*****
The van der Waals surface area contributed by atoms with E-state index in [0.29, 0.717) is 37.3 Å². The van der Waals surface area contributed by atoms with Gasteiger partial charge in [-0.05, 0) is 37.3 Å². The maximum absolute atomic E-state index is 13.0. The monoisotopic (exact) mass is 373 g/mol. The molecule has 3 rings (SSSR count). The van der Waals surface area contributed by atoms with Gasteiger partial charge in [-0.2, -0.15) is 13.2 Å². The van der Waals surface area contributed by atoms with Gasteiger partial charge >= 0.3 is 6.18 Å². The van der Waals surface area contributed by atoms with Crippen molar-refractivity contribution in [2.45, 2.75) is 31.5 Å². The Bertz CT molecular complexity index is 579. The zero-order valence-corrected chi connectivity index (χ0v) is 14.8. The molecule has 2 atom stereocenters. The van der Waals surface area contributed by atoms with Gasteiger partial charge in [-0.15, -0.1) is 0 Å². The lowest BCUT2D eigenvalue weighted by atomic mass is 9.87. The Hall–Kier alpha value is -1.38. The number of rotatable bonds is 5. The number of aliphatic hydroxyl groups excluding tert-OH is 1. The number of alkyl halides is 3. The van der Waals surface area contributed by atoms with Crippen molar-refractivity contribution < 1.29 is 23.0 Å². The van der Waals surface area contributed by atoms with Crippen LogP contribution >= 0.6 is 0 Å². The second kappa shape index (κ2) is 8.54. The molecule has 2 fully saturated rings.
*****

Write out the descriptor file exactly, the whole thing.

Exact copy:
The van der Waals surface area contributed by atoms with E-state index in [0.29, 0.717) is 37.3 Å². The van der Waals surface area contributed by atoms with Gasteiger partial charge in [-0.05, 0) is 37.3 Å². The maximum absolute atomic E-state index is 13.0. The monoisotopic (exact) mass is 373 g/mol. The molecule has 3 rings (SSSR count). The van der Waals surface area contributed by atoms with Gasteiger partial charge in [-0.2, -0.15) is 13.2 Å². The van der Waals surface area contributed by atoms with Gasteiger partial charge >= 0.3 is 6.18 Å². The van der Waals surface area contributed by atoms with Crippen molar-refractivity contribution in [2.45, 2.75) is 31.5 Å². The Bertz CT molecular complexity index is 579. The zero-order valence-corrected chi connectivity index (χ0v) is 14.8. The molecule has 2 atom stereocenters. The van der Waals surface area contributed by atoms with Gasteiger partial charge in [-0.15, -0.1) is 0 Å². The lowest BCUT2D eigenvalue weighted by atomic mass is 9.87. The Hall–Kier alpha value is -1.38. The number of rotatable bonds is 5. The number of aliphatic hydroxyl groups excluding tert-OH is 1. The number of alkyl halides is 3. The van der Waals surface area contributed by atoms with Crippen molar-refractivity contribution < 1.29 is 23.0 Å². The van der Waals surface area contributed by atoms with Crippen LogP contribution >= 0.6 is 0 Å². The second kappa shape index (κ2) is 8.54. The molecule has 2 fully saturated rings.